Physics Stack Exchange is a question and answer site for active researchers, academics and students of physics. Join them; it only takes a minute:

Sign up
Here's how it works:
  1. Anybody can ask a question
  2. Anybody can answer
  3. The best answers are voted up and rise to the top

Suppose engineers built a rotating space station similar to Space Station V from the film 2001: A Space Odyssey (circa 1968), but with a large sphere, instead of a ring? Could this be rotated or pushed through space in such a way as to give it mostly consistent gravity on all parts of the surface within the sphere?

share|cite|improve this question

Spinning station: Centrifugal force points away from the axis of rotation and increases with distance. So "gravity" is the greatest at the equator and decreases to zero at the poles. Also, unless you are exactly on the equator, gravity doesn't point straight down relative to the floor. Walking from the equator to the pole feels like walking uphill. Still, this is probably your best bet.

Uniformly accelerating station: A rocket or something produces thrust in a constant direction (say from the south to north pole). The "gravity" points in the same direction and has the same magnitude everywhere. I mean the same direction in an absolute sense, not relative to the floor. So someone at the south pole feels like they're at the bottom of a bowl and someone at the north pole feels like they are hanging from the top of a dome. Not particularly pleasant but you could probably come up with some exciting sports.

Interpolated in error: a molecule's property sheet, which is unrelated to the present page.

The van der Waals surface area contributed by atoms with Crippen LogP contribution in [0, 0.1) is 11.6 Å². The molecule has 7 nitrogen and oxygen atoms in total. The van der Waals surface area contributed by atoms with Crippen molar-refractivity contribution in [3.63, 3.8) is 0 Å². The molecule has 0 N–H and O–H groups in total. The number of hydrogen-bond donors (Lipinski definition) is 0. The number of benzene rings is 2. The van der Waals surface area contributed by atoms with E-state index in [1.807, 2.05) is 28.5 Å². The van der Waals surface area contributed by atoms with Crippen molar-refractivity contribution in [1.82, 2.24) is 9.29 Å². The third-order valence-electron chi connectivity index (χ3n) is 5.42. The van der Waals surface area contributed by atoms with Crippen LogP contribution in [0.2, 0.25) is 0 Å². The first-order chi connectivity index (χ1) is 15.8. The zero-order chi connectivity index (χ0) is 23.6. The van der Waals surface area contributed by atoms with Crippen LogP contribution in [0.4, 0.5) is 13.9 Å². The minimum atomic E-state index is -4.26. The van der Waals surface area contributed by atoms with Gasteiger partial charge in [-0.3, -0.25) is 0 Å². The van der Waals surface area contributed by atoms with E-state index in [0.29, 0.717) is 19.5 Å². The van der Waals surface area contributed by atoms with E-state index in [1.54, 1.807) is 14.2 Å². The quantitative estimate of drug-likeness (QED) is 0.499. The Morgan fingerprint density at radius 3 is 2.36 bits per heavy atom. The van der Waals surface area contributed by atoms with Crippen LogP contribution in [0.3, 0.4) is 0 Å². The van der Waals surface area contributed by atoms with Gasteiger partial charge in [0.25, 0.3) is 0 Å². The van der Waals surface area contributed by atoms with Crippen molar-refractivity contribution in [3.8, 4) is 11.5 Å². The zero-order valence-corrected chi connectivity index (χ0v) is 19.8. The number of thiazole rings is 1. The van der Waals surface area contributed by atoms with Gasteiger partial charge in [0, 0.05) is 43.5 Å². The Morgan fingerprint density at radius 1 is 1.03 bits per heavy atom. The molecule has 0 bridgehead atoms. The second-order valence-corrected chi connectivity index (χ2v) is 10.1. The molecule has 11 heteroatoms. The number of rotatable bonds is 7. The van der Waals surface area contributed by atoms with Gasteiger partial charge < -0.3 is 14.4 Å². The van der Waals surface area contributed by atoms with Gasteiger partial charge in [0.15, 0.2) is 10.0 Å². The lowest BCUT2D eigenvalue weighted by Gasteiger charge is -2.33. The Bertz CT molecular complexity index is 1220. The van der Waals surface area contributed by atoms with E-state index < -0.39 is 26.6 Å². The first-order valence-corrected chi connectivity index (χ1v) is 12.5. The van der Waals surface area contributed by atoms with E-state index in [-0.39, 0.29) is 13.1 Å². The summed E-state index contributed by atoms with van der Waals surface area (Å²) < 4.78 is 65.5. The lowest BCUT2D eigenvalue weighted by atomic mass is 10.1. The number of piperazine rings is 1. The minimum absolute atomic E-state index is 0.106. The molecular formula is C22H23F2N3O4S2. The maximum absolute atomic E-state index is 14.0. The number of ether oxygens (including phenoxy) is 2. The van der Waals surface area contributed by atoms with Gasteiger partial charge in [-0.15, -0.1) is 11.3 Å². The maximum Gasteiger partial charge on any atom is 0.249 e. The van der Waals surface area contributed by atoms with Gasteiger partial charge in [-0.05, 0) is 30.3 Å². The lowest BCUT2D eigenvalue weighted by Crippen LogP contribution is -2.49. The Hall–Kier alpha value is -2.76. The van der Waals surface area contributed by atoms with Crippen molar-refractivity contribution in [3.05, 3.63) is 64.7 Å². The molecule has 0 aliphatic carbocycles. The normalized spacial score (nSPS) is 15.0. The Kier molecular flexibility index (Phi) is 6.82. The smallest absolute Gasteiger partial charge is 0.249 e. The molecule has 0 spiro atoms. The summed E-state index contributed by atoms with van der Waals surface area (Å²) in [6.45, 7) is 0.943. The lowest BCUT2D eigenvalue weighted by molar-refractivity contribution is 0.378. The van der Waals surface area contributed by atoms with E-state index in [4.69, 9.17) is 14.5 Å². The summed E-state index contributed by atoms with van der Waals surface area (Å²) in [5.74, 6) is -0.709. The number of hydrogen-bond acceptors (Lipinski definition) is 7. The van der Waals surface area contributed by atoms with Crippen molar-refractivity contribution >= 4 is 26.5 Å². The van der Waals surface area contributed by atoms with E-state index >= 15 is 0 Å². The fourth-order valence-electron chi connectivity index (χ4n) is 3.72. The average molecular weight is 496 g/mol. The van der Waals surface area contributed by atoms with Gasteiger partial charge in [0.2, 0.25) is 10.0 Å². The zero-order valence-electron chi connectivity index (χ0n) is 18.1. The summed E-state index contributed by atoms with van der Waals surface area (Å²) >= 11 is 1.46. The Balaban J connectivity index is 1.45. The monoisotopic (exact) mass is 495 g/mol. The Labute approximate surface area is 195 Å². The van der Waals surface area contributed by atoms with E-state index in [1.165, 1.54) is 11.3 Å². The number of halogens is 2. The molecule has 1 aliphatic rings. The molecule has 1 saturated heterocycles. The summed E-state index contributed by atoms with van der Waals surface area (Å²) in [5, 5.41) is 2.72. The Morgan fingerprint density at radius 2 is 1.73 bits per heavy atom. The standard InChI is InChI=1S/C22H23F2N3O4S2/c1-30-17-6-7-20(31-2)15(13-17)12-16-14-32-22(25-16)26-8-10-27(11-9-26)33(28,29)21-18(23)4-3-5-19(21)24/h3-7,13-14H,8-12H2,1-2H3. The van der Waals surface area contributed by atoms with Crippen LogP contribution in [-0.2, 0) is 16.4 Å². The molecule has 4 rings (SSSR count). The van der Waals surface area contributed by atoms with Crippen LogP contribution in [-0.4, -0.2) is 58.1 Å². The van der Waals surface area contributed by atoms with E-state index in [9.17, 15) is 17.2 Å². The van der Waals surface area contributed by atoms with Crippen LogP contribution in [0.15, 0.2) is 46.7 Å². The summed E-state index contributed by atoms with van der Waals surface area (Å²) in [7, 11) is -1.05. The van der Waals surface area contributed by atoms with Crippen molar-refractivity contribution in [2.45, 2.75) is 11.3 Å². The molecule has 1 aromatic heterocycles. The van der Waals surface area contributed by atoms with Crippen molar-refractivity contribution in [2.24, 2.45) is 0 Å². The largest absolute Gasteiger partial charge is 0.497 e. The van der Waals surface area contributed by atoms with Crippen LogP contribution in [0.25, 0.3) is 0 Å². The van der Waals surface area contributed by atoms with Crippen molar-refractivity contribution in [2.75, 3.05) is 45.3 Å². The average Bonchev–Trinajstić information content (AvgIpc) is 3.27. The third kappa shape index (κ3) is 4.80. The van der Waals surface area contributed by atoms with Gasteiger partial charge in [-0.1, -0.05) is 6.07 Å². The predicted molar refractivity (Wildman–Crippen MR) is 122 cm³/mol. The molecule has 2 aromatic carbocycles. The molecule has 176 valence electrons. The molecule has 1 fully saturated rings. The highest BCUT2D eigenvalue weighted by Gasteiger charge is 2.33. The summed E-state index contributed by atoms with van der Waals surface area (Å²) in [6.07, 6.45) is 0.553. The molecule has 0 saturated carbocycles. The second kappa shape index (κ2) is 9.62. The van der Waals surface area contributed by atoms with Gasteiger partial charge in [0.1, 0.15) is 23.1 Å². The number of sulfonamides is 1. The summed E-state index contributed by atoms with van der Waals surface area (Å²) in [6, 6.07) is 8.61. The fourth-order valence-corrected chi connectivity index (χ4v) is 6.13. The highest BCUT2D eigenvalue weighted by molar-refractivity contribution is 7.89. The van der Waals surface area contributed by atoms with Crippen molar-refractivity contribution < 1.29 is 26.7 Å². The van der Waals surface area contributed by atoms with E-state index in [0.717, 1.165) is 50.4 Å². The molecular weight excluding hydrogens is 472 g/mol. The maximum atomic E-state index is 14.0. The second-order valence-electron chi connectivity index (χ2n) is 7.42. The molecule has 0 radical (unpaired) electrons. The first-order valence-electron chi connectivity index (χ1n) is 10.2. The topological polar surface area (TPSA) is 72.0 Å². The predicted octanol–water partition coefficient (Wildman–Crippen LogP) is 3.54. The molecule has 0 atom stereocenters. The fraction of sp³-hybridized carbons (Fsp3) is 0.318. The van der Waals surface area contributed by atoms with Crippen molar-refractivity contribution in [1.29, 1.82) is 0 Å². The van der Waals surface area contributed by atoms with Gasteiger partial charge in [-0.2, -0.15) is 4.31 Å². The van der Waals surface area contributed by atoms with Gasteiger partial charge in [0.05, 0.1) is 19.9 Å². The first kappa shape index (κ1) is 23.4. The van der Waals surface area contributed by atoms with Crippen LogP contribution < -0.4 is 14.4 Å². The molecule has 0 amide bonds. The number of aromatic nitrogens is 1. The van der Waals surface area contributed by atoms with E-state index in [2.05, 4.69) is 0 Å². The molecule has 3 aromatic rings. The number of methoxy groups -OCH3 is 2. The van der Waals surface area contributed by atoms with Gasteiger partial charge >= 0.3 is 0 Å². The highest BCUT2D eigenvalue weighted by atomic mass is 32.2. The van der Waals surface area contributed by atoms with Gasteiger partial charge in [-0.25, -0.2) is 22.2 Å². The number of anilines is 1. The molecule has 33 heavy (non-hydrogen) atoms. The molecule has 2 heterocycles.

Other: You could try a mixture of applied thrust and spinning but this is very likely to end up with an uncontrolled tumbling motion that is no good for anybody. And even if you did manage to stabilise it it would not produce a uniform (as in radially outward) gravity.

share|cite|improve this answer

Your Answer


By posting your answer, you agree to the privacy policy and terms of service.

Not the answer you're looking for? Browse other questions tagged or ask your own question.